FAIRBANKS — News came in mid-July that New York’s Alaska House, a high-end showcase of Alaska Native art, was closing — or, in the words of the group’s press release, “actively seeking to sublease its 3,000-square-foot gallery and meeting space in SoHo.”
But the other Alaska House — the one actually in Alaska, the original — is still open.
At this writing, Fairbanks’ Alaska House Art Gallery is concluding a two-month show by plein air painter Bill Brody. This month it will present a major retrospective of works by Claire Fejes, the artist and author who started the enduring gallery on Cushman Street 50 years ago.
On a recent visit one might see new pieces by some of the state’s best-known cutting edge contemporary artists, like Sonya Kelliher-Combs. But there is also work by Alaska’s old masters that would be almost impossible to find in Anchorage shops. Drawings by George Aghupuk, a frequent visitor to the gallery in years gone by. A watercolor painting of a polar bear by James Kivetoruk Moses, who, with his wife, sometimes spent the night within these walls when they came in from Nome.
And, in one corner, a print by Rockwell Kent.
“He was here when Mom opened this gallery,” said Yolande Fejes, Claire’s daughter. “He had the first show she ever held here.”
There’s more than art at Alaska House — there’s a whole lot of history.
Claire Specht was born to immigrant parents in New York in 1920. While a teenager, she trained in stone-carving and sculpture. She married Joe Fejes in 1942 and, shortly after the end of World War II, moved with him to Fairbanks, where he hoped to find work as a miner.
It’s not accurate to say that Feyes’ first Alaska show, at a USO club in May, 1946, made a splash in the Fairbanks art scene; aside from her, there was no such thing. Though still in Fairbanks, Theodore Lambert had become a recluse and would soon leave without anyone noticing he was gone. Rusty Heurlin was working in Ester. But Alaska’s few professional artists mostly lived in Anchorage or Seattle. Big names like Fred Machetanz, Marvin Mangus, the Goodales and Rie Munoz had yet to emerge.
For several years Fejes often worked in a freezing cabin. The cold, in part, led her to turn from sculpture to oil paints. In conjunction with Joe’s Hobby Shop on Second Avenue, she opened the first art supply store in Fairbanks and used it to display work by herself and other local artists in 1956. It was billed as “the farthest north art gallery in the world.”
She met Native carvers and artists, marveled at their talent and was fascinated by their stories. In 1958, in a “breakaway decision,” she packed her painting supplies and a tent and headed for Northwest Alaska to a whaling camp, Sesualik (also spelled Sheshalik). The work that emerged from that trip and subsequent visits to rural Alaska established her as an original and formidable talent.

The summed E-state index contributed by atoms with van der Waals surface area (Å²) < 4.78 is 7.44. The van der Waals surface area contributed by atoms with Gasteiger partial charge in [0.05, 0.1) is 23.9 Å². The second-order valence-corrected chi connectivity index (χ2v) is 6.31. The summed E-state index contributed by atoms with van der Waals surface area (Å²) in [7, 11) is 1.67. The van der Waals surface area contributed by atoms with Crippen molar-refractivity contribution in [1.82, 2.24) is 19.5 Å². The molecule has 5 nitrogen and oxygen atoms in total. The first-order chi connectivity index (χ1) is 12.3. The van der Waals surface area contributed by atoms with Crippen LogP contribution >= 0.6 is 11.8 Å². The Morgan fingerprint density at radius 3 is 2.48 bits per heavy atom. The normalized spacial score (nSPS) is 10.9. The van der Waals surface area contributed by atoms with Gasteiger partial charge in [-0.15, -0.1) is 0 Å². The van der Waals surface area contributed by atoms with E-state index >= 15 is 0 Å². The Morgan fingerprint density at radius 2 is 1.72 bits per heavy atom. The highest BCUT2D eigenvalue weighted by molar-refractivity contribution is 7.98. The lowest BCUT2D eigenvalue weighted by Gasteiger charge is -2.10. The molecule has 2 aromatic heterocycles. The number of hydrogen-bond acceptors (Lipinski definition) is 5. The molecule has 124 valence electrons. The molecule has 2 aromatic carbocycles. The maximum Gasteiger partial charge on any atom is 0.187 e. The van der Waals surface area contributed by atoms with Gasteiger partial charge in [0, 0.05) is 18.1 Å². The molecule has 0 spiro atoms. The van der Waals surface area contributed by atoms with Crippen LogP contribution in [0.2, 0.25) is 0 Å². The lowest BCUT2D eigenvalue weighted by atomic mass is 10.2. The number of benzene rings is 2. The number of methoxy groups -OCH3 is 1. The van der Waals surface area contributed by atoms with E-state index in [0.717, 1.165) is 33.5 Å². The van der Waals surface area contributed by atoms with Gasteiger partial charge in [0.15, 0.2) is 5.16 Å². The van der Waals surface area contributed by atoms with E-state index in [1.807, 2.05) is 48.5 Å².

Working with paint slathered straight on Masonite with a palette knife, Fejes depicted daily life of Inupiaq people — women in particular — in an unromantic, blocky, frank manner enlivened by vivid colors and streamlined content.
The Sesualik paintings — which would be followed by more trips to rural Alaska — created a sensation when first shown in Fairbanks at the end of 1958. She was invited to display work in Seattle and New York.
“She puts one in mind of Gaugin,” wrote Arts Magazine critic Sidney Tilllim, who praised her “self-reliant honesty of vision” and “bold, simple forms.”
“There is conviction, enthusiasm, vitality and direct communication in the paintings,” wrote the Christian Science Monitor of her show at the Frye Art Museum in Seattle.
Her subjects, as much as her treatment, marked a new direction in northern art. In a catalog for a 1991 show of Fejes’ work at the University of Alaska Museum of the North, Mary Goodwin noted, “Here is one of the rare female voices reflecting the woman’s side of Arctic society.”
In 1964 the Alaska House Art Gallery relocated to the current building, which is where Rockwell Kent showed up. Fejes originally contacted him about his writing, Yolande Fejes said. Though Kent considered himself as much an author as an artist, the rest of the world mostly paid attention to his prints and illustrations. So he was flattered when a woman from Alaska, where he had already spent some time, complimented his literary efforts.
“His show sold out,” Yolande Fejes reported. “That’s why there are so many Rockwell Kents in this town. She pushed hard to get the ones in the library too.”
The Kents in the Noel Wien Public Library are among Alaska’s most important artistic treasures. They include a large painting, “Villagers,” and a series of drawings, etchings and lithographs.
There are similarities between the art of Kent and Fejes; both reflect sculptural influences, for example. Their thoughts about writing also ran parallel. Kent recommended Fejes to his publisher. The result was “The People of the Noatak,” which attracted positive national notice. “The book holds the reader by its intensity, its authenticity,” said the New York Times. “It is a book for people who want an account that they can read and reread.”
Fejes would exhibit her paintings at venues from Tokyo to Israel. She continued to publish, paint and exhibit into her seventh decade, when she was diagnosed with terminal cancer.